April 24, 2023

A Cut Too Deep? Benefits in the Spotlight as Defense Cuts Loom

We don’t often hear arguments in favor of cutting the defense budget, especially from the defense community itself. We don’t usually hear such arguments from conservatives either. When we do come across such rhetoric, it tends to focus on ultra-costly advanced weapons systems and extra ships or extra fighter jets or extra engines for fighter jets that we may or may not need. And the rhetoric tends to come from more liberal elements outside of the defense establishment.

However, we have recently begun to hear calls for spending slowdowns and rollbacks coming from within the Pentagon itself as well as from conservatives outside of the Pentagon. This shift rhetorical sourcing is perhaps significant, and signals the new direction of things to come both defense-wise and budget-wise.

For several years, former Defense Secretaries Bob Gates and Leon Panetta called for the elimination of wasteful defense spending, such as the funding of an extra or “alternate” engine for the new Joint Strike Fighter. No other military aircraft has an “alternate” engine and the extra engine program was largely seen as simply an employment welfare program for the home districts of many members of congress. The President even threatened to veto the entire defense authorization bill if Congress included a provision to force the Pentagon to spend an extra half-billion dollars on the project.

More recently, Defense Secretary Chuck Hagel has issued warnings that Congress and the Administration must get rising defense personnel costs under control or we risk seeing readiness capabilities compromised. This call represents a new development, as personnel-related accounts, including retiree pay and benefits and DOD-subsidized perks such as commissaries and post/base exchanges, have traditionally been off-limits to even discussion of cuts lest said talkers be accused of not supporting “the troops.”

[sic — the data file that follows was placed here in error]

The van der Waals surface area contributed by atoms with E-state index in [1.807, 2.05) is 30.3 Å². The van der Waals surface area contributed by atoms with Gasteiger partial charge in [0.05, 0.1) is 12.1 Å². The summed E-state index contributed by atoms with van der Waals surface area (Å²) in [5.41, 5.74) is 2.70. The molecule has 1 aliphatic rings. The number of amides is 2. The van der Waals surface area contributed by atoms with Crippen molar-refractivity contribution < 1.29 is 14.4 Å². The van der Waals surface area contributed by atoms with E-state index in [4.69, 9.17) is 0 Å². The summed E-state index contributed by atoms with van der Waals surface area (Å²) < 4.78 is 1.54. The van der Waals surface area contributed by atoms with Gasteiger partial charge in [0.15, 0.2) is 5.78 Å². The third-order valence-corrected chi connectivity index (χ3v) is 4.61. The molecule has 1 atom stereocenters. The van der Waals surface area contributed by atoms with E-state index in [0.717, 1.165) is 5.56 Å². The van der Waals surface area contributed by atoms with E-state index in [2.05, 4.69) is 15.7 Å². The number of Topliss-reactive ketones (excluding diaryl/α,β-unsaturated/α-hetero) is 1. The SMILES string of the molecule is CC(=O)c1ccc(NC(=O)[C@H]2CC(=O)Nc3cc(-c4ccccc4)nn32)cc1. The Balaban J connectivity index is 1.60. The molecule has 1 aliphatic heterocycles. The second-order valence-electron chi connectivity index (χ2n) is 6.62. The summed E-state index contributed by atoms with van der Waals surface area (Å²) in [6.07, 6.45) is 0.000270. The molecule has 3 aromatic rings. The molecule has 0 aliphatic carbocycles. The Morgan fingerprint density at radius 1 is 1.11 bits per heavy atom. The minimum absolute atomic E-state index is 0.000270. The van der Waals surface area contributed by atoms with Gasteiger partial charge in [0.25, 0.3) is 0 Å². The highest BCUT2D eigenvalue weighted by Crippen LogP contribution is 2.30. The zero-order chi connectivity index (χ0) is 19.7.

Now, talk of measured and smart cuts to even the sacrosanct personnel-related accounts is brewing. This weekend, two Washington Post articles came out on the same day, June 1st, and by the same writer, Rajiv Chandrasekaran, about the growing Concerned Veterans of America group/movement and about members of the Defense Business Board questioning the continued business rationality of the Defense Commissary Agency.

Both articles are good reads (the first a much quicker one that the second), but the article on the commissary battles is a particularly fascinating and in-depth piece that presents an historical narrative on par with its argument in favor of shuttering most domestic commissaries and exchanges. Other implications in this lengthy piece, however, are perhaps less viable from the moral standpoint, such as the seeming suggestion both enlisted and officer pay is already generous enough.

No matter what one things should be cut, it has become clear that government spending cuts are needed and inevitable. It is also becoming a given that cuts to the defense budget are on the way, although which accounts should be cut and which should be saved remain up for debate. These articles are forwarding that debate, so we should expect more from the Post, Rajiv, CVA, and, of course, DefensePolicy.org on this evolving hot button topic.

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